This is the first pack I bought specifically to show off on this site. Yeah, I just opened a Topps 206 pack, but I would have bought that anyway. 8 bucks a pack was unthinkable for me back in 2002. Now that $20 packs are almost mundane in hobby circles, 8 bucks for pack from a set I really, really like isn't quite as bad. Don't get me wrong, it's still pretty bad.
The pack is a promo from the Helmar Brewing company, a Michigan microbrewery who sells beer with a baseball theme. I'm not sure if they got their name from the Tobacco company who put out a few card sets themselves, including the T332 Stamps and S74 Silks sets back in the Golden age of tobacco cards. If they did it's appropriate that they put out this neat regional oddball set. These cards were put out as promos in bags of chips, three cards per pack, each card having a scratch off game on the back that could win discounts and prizes. The artwork is based on the T206 design and is quite beautiful.
The website states these are cards for collecting, not for investing or speculating on rookies. Flipping cards is ok as far as they are concerned, but flipping cards is not. To discourage this sort of thing, they've made the size of the card such that it's very difficult to find a proper holder for them. First of all they are pretty thick, but not too thick. If you put them in a standard thick toploader, they will squinch. Put 'em in a super thick loader and they flop around. Plastic sheets are useless as well because they made the card just a tiny bit larger that a standard T206 card. As a result they are too wide for a 15 pocket sheet, too tall for a 12 pocket sheet and too small for anything else. Helmar suggests rubber bands for storage, but I'll probably take an exacto knife to an unwitting 1 pocket sheet and do a custom job.
I had no idea these things even existed until I did a search on eBay for packs. Jealous of my fellow bloggers' online finds I wanted to find my own cool oddball set. I saw the listing for these packs and wondered what the heck they were. The auction listing had a massive picture of the cards, which as I said, are gorgeous. I was still skeptical about them and did a little internet research. I eventually found this review of the set from the awesome www.topps-heritage.com site. The checklist won me over. Negro leaguers! Japanese stars! Boxers! House of David players?! Awesome! I won the auction for three packs and here they are, for your viewing pleasure.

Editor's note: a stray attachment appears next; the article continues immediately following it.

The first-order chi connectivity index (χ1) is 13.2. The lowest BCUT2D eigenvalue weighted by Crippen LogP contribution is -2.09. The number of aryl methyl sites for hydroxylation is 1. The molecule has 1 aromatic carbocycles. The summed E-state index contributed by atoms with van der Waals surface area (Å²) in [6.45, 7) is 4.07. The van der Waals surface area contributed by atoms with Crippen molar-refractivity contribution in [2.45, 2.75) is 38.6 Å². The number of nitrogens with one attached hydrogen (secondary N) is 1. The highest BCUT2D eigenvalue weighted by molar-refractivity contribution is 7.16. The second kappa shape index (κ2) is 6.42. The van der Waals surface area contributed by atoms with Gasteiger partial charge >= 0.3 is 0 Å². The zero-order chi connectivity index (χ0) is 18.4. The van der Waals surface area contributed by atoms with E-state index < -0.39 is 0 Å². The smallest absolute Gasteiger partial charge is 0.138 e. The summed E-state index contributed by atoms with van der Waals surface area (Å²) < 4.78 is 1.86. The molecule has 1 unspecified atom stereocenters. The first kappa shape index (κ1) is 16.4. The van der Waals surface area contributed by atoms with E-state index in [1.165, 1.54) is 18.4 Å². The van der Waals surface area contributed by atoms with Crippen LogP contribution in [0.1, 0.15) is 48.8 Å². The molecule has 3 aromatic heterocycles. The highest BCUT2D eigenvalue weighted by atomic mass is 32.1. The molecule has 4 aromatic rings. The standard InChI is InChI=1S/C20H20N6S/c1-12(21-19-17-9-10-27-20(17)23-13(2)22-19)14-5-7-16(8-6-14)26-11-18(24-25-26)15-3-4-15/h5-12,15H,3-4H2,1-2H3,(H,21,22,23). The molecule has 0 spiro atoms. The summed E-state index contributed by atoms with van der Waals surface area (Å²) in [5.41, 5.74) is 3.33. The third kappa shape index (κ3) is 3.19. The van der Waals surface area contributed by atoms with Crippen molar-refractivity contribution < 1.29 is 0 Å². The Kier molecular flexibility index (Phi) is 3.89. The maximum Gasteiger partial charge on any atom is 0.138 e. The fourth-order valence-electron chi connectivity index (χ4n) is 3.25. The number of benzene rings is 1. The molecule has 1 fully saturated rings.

Johnny "The Crab" Evers, Chicago 2nd baseman
Nice card of a Hall of Famer. When I first scanned the checklist, this is one of the cards I really wanted. Forget Tinker and Chance, Evers led the Braves to a World Series Championship during his 1914 MVP campaign. Sure he's in a lousy Cubs jersey here, but I know in my heart he's truly a Brave and that's what counts. Johnny's nickname "The Crab" comes from the fact that he was an enormous pain in the ass. Well, the 'official' version is that it came from his incredible range covering second base, but just ask his teammates for the real story. Evers was even more ornery to the competition though, and his fierce competitive nature and amazing knowledge of the game put him square in the middle of one of the most famous incidents in baseball history. Evers was the player that alerted umpire Hank O'Day that Fred Merkle left the basepaths after Al Bridwell's game winning single and insisted he be called out. That play lost the Giants the game and the pennant, doomed Merkle to a life of infamy and sent the Cubs to their last World Series victory. Great card, but the top by "Throw 'er here!" is mooshed pretty badly.
Goto, Chunichi Dragons
I have absolutely no earthly idea who this dude is. This guy? Nah, wrong team. Maybe this guy? I hope it's this guy. It would be cool to have a Mr. Baseball themed trading card. Maybe Tom Selleck will be in series two. Why isn't there a Japanese baseball-reference.com to help out with this stuff? Still a great looking card, the detail in the crowd is outstanding.
Walter Ball, Chi. Negro League
Walter Ball was one of the Negro league's first great pitchers. He started pitching in the 1890's and pitched into the 1920's for a bunch of different teams, including several in the Chicago area. He relied on pinpoint control along with a spitball to get outs and was not an overpowering pitcher. He won games pretty much everywhere he went and is considered to be on par with the best of the early Negro League pitchers. He stayed in baseball after his playing days were over and was honored as a coach in the 1937 East-West All Star game. This card looks terrific and rivals the beauty of any T206 card. How much cooler would that set be if there were cards of Rube Foster and Smokey Joe Williams alongside Ty Cobb and Cy Young?